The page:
The idea of a health insurance exchange as laid out in President Barack Obama’s signature law seems straightforward: an online marketplace where people will shop for private health insurance, like buying an airline ticket or a hotel room. But making sure exchanges in every state are ready for business by the law’s deadline of 2014 has been anything but easy given the legal, technical and political questions surrounding them.
States had until Dec. 14 to tell the Obama administration whether they would be building their own exchanges. The answer was yes for 18 states and the District of Columbia. The remaining states, most led by Republican governors, will either have their exchanges run by the Department of Health and Human Services or take part in federal-state partnerships. One of the 18, Utah, is trying to gain permission to keep its current exchange even though it doesn’t conform to the federal law.
Even with all that’s been written about the 2010 law (PL 111-148, PL 111-152), a lot of confusion still exists about the exchanges and the process required to set them up. Following are some answers to a few basic questions that have been asked.
What does a health insurance exchange do and who joins one?
Each exchange will offer a selection of health care plans that meet standards for quality and affordability set by the health care law. The idea is that insurers will compete in the exchange to offer the best plans, reducing costs for consumers.
The exchanges will serve the 19 million people who don’t have group health insurance through their employers and instead buy health care policies directly from insurance companies. Exchanges are not intended to replace the group coverage offered by large employers to about 60 percent of Americans.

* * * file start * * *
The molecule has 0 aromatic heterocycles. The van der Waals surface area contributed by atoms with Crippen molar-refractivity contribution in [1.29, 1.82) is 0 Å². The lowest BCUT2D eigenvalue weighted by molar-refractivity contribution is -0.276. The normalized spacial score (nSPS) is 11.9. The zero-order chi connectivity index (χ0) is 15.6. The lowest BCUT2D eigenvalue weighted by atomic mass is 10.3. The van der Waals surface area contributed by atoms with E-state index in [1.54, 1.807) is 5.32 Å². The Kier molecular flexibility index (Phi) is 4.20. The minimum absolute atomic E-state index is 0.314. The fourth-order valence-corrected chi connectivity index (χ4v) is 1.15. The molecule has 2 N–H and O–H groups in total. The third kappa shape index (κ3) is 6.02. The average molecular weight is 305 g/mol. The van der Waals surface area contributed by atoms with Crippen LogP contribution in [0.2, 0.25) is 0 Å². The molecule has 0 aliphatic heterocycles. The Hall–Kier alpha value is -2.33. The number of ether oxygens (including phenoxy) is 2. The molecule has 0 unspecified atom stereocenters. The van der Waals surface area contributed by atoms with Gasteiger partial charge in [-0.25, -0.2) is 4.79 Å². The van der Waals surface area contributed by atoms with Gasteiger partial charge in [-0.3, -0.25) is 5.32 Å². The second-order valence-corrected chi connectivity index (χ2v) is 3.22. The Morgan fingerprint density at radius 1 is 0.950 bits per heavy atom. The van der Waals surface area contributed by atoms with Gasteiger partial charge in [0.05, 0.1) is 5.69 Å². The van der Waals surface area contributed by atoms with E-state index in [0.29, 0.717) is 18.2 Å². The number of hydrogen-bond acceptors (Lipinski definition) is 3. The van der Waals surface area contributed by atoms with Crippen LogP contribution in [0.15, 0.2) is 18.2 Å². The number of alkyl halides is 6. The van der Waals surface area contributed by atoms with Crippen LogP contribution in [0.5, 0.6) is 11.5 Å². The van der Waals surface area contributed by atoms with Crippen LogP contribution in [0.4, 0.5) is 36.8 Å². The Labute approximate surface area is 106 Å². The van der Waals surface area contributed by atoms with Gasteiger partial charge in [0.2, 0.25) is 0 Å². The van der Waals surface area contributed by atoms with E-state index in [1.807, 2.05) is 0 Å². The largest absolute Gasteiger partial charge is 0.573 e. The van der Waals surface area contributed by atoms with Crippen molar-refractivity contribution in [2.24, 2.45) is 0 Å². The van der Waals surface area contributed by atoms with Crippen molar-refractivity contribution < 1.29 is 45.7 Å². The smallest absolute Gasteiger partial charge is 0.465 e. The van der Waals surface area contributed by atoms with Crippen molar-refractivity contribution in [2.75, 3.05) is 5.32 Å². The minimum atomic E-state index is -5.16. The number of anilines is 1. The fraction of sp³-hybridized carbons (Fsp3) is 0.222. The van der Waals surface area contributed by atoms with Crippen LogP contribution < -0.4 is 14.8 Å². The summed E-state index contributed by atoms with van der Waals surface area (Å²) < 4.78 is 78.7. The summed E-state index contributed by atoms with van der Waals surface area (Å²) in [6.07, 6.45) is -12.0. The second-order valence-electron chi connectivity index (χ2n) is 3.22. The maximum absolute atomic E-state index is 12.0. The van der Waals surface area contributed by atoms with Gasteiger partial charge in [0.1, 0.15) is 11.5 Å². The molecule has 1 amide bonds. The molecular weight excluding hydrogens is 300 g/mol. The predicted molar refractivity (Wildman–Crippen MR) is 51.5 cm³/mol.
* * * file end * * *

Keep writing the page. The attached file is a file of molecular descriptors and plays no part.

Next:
Small businesses also will obtain insurance for their employees through the exchanges’ Small Business Health Options Program. In addition, some states will have insurance plans in the exchange offered by nonprofit, consumer-run co-ops. The Congressional Budget Office estimates that 25 million to 26 million Americans will eventually buy their insurance through an exchange.
How do people take part in an exchange?
Enrollment will open in October and end in March 2014. Consumers will look at health insurance plans on an exchange website or obtain details over the phone from a call center. Prescription drug coverage, in-network doctors, co-payments and more will be spelled out.
Consumers also will be able to find out from the exchange whether they qualify for federal subsidies to buy insurance, which will be available to single people and families earning up to 400 percent of the federal poverty level. And they’ll find out if they or their children qualify for Medicaid or the Children’s Health Insurance Program. One of the IT challenges is how to communicate that information between the states and the federal government.
In states in which exchanges are run by the federal government, how will they be different?
HHS officials say the federal role will be limited to certifying and managing the health care plans offered in the exchanges, although that’s a big task. States will continue their traditional roles in private insurance regulation and enforcement. Plans that are offered in federal exchanges must meet state licensing requirements and be considered in good standing with state insurance officials.